Six Feet Under - Commandment
Metal Blade
Death Metal
10 songs (34'26)
Release year: 2007
Six Feet Under, Metal Blade
Reviewed by Crims

I have to admit I’ve never been a huge fan of Six Feet Under. However, strangely enough Six Feet Under is the band that introduced me to and got me into Death Metal. The year was 1995 (or maybe it was ’96) and I bought a compilation CD from Metal Blade. It had a lot of really bad crossover bands on it but it also had an awesome Mercyful Fate song. Obviously there was also a Six Feet Under song on it, which was Enemy Within. The catchiness and simplicity of the song structure made the song very accessible for someone like me who was new to Death Metal. The simplicity of Six Feet Under’s music in general is also why I’ve never really enjoyed their music all that much. With a few exceptions here and there most songs I’ve found to be boring, bland, and uninteresting. With all this being said I must say that this release is the first Six Feet Under release that I’ve enjoyed from beginning to end at a reasonably high degree. The simplicity of the music has finally translated into decently memorable and catchy riffs with infectious rhythms that had me moving my head throughout.

As previous releases have demonstrated Six Feet Under is a Death Metal band that focuses on groove rather than speed, and in that sense some slight comparisons can be made to Swedish Death Metal (I was actually reminded of Bloodbath every now and then). I couldn’t find one blast beat through the entire CD and gratuitous double bass is used throughout at varying tempos. Though too much double bass can result in blending songs syndrome it actually really is the best drum pattern for the majority of the groove laden riffs; especially those that have a Death/Thrash sensibility which shows up on more than one occasion. The tempos mostly plod along at just slightly above mid-paced; occasionally slowing things down and speeding things up but it never gets into doom or grind territory. The vocals are also appropriately placed and have the same type of tempo as the riffs and are actually quite decipherable. In fact, this is one of the few instances where a Death Metal CD has catchy choruses due in large part to the vocal lines.

The songs are all rather short and are never long enough to induce boredom but due to similar tempos used in almost all songs repeated listens begged for more variation. The production job, like the song writing, is very accessible. The guitars are distorted and heavy enough, but it’s a fairly clean production job with a well produced rhythm section and appropriate mixes throughout. Where this release succeeds and other have failed lies in within all aspects of the music and production. Mainly, the riffs are actually interesting this time around, though not the most original. The song writing also lends itself to the aforementioned high degree of catchiness due to commonly found verse, chorus, verse, chorus song progression that also seems to use the most ideal drum pattern to back up any given riff. What this all means is that the music never challenges the listener or creates any kind of complex atmosphere or dynamics, but the simplicity is actually appealing for hte most part as opposed to snooze-inducing as before.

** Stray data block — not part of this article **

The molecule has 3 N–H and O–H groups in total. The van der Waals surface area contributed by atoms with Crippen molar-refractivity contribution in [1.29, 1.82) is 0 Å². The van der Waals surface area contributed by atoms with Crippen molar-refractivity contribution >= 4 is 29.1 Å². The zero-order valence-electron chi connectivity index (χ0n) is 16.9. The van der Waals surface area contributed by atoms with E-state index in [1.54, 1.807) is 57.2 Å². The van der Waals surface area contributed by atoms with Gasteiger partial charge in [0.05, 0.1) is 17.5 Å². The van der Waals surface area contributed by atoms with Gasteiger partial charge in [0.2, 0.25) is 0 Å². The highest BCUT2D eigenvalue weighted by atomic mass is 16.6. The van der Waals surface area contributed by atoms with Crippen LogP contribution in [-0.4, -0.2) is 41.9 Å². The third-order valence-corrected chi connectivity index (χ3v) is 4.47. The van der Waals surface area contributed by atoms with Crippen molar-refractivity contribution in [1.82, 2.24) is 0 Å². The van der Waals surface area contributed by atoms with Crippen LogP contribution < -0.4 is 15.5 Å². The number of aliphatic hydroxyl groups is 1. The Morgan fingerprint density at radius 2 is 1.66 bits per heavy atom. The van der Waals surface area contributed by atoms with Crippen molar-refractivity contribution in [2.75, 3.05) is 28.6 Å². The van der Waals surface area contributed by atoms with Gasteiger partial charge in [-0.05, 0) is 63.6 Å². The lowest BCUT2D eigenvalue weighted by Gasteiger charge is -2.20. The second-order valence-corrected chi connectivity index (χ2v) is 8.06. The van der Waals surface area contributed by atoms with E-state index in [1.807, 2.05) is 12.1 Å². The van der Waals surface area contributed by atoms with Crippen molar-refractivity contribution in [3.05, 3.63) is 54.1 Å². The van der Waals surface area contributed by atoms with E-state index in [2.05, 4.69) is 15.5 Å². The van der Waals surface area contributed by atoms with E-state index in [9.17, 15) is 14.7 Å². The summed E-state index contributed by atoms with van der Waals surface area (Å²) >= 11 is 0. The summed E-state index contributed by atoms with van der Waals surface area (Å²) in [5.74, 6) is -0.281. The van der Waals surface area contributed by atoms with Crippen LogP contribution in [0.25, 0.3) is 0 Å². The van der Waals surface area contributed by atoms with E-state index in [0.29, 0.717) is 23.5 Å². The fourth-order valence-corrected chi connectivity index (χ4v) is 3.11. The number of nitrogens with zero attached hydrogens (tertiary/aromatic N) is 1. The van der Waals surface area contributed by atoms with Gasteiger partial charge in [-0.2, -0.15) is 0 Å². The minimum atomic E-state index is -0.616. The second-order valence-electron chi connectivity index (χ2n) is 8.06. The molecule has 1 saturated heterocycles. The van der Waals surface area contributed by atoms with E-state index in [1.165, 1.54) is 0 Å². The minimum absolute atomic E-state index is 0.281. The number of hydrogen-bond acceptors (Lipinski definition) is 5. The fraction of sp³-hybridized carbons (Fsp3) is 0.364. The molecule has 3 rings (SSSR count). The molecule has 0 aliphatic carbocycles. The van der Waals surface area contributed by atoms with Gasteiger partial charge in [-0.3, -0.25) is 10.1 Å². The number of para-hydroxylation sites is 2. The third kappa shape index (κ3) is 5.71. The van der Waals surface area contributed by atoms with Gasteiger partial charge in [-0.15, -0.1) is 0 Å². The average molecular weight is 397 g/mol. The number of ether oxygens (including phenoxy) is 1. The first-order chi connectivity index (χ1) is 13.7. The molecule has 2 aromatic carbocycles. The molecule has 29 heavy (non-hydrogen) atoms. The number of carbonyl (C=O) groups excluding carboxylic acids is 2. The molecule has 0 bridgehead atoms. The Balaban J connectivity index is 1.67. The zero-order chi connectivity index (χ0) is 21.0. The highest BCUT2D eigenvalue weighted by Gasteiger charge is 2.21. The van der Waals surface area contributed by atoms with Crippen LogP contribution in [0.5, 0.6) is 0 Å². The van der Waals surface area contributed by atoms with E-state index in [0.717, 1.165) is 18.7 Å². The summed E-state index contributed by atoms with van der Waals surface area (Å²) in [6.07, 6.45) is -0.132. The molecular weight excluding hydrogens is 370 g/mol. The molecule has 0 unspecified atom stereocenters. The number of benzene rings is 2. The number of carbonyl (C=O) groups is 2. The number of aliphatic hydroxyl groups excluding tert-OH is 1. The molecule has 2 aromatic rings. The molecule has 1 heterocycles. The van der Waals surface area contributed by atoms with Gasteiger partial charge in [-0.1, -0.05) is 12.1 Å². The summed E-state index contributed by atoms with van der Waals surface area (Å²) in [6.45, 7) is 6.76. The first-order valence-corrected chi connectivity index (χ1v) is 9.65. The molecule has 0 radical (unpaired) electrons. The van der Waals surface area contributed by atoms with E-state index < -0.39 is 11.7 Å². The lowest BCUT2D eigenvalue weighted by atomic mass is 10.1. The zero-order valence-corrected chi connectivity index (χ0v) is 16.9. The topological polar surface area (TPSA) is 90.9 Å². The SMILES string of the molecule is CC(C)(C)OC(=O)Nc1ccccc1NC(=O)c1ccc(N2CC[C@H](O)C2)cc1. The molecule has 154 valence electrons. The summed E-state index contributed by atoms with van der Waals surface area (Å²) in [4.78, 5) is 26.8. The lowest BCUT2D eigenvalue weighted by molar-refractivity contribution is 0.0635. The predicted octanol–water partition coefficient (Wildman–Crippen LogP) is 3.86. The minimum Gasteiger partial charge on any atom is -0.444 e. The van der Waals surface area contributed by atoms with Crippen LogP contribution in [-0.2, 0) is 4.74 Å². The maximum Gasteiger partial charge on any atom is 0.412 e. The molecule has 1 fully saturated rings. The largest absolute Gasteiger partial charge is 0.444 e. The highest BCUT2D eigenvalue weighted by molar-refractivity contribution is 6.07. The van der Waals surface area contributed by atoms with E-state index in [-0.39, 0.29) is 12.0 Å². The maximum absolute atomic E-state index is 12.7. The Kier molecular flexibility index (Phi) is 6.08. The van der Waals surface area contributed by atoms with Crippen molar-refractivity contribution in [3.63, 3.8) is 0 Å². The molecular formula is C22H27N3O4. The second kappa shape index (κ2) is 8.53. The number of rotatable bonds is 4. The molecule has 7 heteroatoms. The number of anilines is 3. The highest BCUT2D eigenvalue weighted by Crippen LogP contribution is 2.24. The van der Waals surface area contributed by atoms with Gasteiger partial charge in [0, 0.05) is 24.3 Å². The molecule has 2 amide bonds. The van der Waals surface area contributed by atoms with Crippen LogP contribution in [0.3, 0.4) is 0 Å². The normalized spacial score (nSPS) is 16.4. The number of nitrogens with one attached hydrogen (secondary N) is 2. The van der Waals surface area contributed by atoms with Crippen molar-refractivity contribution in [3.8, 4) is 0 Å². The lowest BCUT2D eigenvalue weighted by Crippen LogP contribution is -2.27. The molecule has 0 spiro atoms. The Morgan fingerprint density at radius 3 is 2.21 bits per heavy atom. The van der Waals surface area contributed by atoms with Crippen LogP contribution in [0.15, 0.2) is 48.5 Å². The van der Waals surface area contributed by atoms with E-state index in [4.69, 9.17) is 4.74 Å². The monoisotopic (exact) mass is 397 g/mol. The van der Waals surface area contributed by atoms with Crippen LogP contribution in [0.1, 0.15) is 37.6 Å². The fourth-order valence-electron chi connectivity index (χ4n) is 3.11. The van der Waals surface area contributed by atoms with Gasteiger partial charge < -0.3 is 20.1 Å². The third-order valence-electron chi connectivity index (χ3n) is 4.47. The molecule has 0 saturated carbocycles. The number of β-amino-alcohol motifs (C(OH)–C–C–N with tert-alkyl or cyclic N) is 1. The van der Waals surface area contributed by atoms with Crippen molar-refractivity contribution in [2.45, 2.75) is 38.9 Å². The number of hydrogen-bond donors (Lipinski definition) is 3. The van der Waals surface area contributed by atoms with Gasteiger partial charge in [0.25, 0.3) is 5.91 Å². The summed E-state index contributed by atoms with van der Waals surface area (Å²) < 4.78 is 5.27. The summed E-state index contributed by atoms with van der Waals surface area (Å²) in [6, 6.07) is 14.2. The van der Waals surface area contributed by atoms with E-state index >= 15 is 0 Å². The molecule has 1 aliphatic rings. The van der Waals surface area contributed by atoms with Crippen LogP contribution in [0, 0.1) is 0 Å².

Though please keep in mind this is still a Six Feet Under CD. They’ve have had the same mentality for the last 12 years but this is probably the first time they’ve turned that mentality into something worthwhile. Despite the tendency the music has to get my foot tapping or neck moving, closer listens showed a lot of repetition that is hard to ignore. The validity of this release might still be in question to some since Blood Red Throne essentially does the same back-to-the-basics Death Metal except with a harsher production job and more complicated rhythms and riffs. Some of you may still find this too simple to enjoy, while others will likely get brief enjoyment out of it when you’re just not in the mood to digest the complexity of something like Immolation or the brutality and aggression of something like Vital Remains. Worth checking out either way, especially if you’re new to the Death Metal genre.

Killing Songs :
Doomsday, Zombie Executioner, As The Blade Turns, In A Vacant Grave
Crims quoted 77 / 100
Other albums by Six Feet Under that we have reviewed:
Six Feet Under - Crypt of the Devil reviewed by Andy and quoted 71 / 100
Six Feet Under - Unborn reviewed by Tony and quoted 77 / 100
Six Feet Under - Bringer Of Blood reviewed by Jack and quoted 45 / 100
Six Feet Under - True Carnage reviewed by Danny and quoted 80 / 100
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There are 13 replies to this review. Last one on Fri Jul 13, 2007 3:51 pm
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